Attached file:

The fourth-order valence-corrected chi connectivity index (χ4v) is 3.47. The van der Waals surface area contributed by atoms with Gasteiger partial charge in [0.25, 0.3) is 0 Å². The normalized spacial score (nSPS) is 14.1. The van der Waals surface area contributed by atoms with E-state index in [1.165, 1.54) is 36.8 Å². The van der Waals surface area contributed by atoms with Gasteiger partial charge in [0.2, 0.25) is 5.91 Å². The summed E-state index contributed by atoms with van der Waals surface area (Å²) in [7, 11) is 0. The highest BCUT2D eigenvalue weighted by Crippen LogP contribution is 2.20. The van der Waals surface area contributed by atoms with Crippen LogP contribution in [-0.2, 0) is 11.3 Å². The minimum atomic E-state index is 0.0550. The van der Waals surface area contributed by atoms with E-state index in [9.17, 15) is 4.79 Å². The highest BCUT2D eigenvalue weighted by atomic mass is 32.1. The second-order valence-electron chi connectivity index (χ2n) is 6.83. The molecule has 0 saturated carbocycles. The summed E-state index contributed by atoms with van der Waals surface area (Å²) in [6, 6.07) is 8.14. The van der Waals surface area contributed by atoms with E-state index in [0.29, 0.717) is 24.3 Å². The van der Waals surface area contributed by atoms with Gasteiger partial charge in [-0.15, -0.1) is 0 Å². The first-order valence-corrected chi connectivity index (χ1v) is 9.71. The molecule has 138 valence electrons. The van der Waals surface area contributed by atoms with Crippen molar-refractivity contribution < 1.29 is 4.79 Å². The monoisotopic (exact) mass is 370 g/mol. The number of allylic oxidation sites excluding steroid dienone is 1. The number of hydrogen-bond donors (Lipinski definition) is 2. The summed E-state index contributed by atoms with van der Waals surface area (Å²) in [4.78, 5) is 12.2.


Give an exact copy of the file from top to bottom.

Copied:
The fourth-order valence-corrected chi connectivity index (χ4v) is 3.47. The van der Waals surface area contributed by atoms with Gasteiger partial charge in [0.25, 0.3) is 0 Å². The normalized spacial score (nSPS) is 14.1. The van der Waals surface area contributed by atoms with E-state index in [1.165, 1.54) is 36.8 Å². The van der Waals surface area contributed by atoms with Gasteiger partial charge in [0.2, 0.25) is 5.91 Å². The summed E-state index contributed by atoms with van der Waals surface area (Å²) in [7, 11) is 0. The highest BCUT2D eigenvalue weighted by Crippen LogP contribution is 2.20. The van der Waals surface area contributed by atoms with Crippen LogP contribution in [-0.2, 0) is 11.3 Å². The minimum atomic E-state index is 0.0550. The van der Waals surface area contributed by atoms with E-state index in [9.17, 15) is 4.79 Å². The highest BCUT2D eigenvalue weighted by atomic mass is 32.1. The second-order valence-electron chi connectivity index (χ2n) is 6.83. The molecule has 0 saturated carbocycles. The summed E-state index contributed by atoms with van der Waals surface area (Å²) in [6, 6.07) is 8.14. The van der Waals surface area contributed by atoms with E-state index in [0.29, 0.717) is 24.3 Å². The van der Waals surface area contributed by atoms with Gasteiger partial charge in [-0.15, -0.1) is 0 Å². The first-order valence-corrected chi connectivity index (χ1v) is 9.71. The molecule has 138 valence electrons. The van der Waals surface area contributed by atoms with Crippen molar-refractivity contribution < 1.29 is 4.79 Å². The monoisotopic (exact) mass is 370 g/mol. The number of allylic oxidation sites excluding steroid dienone is 1. The number of hydrogen-bond donors (Lipinski definition) is 2. The summed E-state index contributed by atoms with van der Waals surface area (Å²) in [4.78, 5) is 12.2.